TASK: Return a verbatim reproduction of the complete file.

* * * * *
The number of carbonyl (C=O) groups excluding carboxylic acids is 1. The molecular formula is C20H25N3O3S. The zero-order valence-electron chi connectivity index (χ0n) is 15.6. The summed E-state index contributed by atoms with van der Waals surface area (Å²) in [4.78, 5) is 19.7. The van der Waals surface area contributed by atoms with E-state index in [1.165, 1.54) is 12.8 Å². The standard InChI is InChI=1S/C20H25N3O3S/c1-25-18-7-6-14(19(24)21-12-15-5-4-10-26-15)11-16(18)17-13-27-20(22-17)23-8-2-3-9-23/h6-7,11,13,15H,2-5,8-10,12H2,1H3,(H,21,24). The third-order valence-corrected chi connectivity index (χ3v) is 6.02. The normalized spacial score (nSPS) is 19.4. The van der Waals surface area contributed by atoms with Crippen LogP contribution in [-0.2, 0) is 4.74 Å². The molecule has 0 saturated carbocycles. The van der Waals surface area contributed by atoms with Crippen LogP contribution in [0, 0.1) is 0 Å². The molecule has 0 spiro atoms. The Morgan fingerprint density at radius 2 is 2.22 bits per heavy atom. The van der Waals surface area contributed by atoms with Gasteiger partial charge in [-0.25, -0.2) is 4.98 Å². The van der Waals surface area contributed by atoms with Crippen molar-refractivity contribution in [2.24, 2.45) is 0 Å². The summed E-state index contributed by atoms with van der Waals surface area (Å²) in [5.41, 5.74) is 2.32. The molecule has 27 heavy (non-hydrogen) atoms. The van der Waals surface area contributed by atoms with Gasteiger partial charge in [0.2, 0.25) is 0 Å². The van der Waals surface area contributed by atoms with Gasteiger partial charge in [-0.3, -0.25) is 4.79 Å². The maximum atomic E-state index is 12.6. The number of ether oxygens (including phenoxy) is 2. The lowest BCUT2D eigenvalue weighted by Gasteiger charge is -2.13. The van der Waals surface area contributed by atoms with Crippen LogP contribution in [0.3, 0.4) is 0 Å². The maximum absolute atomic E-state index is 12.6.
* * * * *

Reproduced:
The number of carbonyl (C=O) groups excluding carboxylic acids is 1. The molecular formula is C20H25N3O3S. The zero-order valence-electron chi connectivity index (χ0n) is 15.6. The summed E-state index contributed by atoms with van der Waals surface area (Å²) in [4.78, 5) is 19.7. The van der Waals surface area contributed by atoms with E-state index in [1.165, 1.54) is 12.8 Å². The standard InChI is InChI=1S/C20H25N3O3S/c1-25-18-7-6-14(19(24)21-12-15-5-4-10-26-15)11-16(18)17-13-27-20(22-17)23-8-2-3-9-23/h6-7,11,13,15H,2-5,8-10,12H2,1H3,(H,21,24). The third-order valence-corrected chi connectivity index (χ3v) is 6.02. The normalized spacial score (nSPS) is 19.4. The van der Waals surface area contributed by atoms with Crippen LogP contribution in [-0.2, 0) is 4.74 Å². The molecule has 0 saturated carbocycles. The van der Waals surface area contributed by atoms with Crippen LogP contribution in [0, 0.1) is 0 Å². The molecule has 0 spiro atoms. The Morgan fingerprint density at radius 2 is 2.22 bits per heavy atom. The van der Waals surface area contributed by atoms with Gasteiger partial charge in [-0.25, -0.2) is 4.98 Å². The van der Waals surface area contributed by atoms with Crippen molar-refractivity contribution in [2.24, 2.45) is 0 Å². The summed E-state index contributed by atoms with van der Waals surface area (Å²) in [5.41, 5.74) is 2.32. The molecule has 27 heavy (non-hydrogen) atoms. The van der Waals surface area contributed by atoms with Gasteiger partial charge in [0.2, 0.25) is 0 Å². The van der Waals surface area contributed by atoms with Gasteiger partial charge in [-0.3, -0.25) is 4.79 Å². The maximum atomic E-state index is 12.6. The number of ether oxygens (including phenoxy) is 2. The lowest BCUT2D eigenvalue weighted by Gasteiger charge is -2.13. The van der Waals surface area contributed by atoms with Crippen LogP contribution in [0.3, 0.4) is 0 Å². The maximum absolute atomic E-state index is 12.6.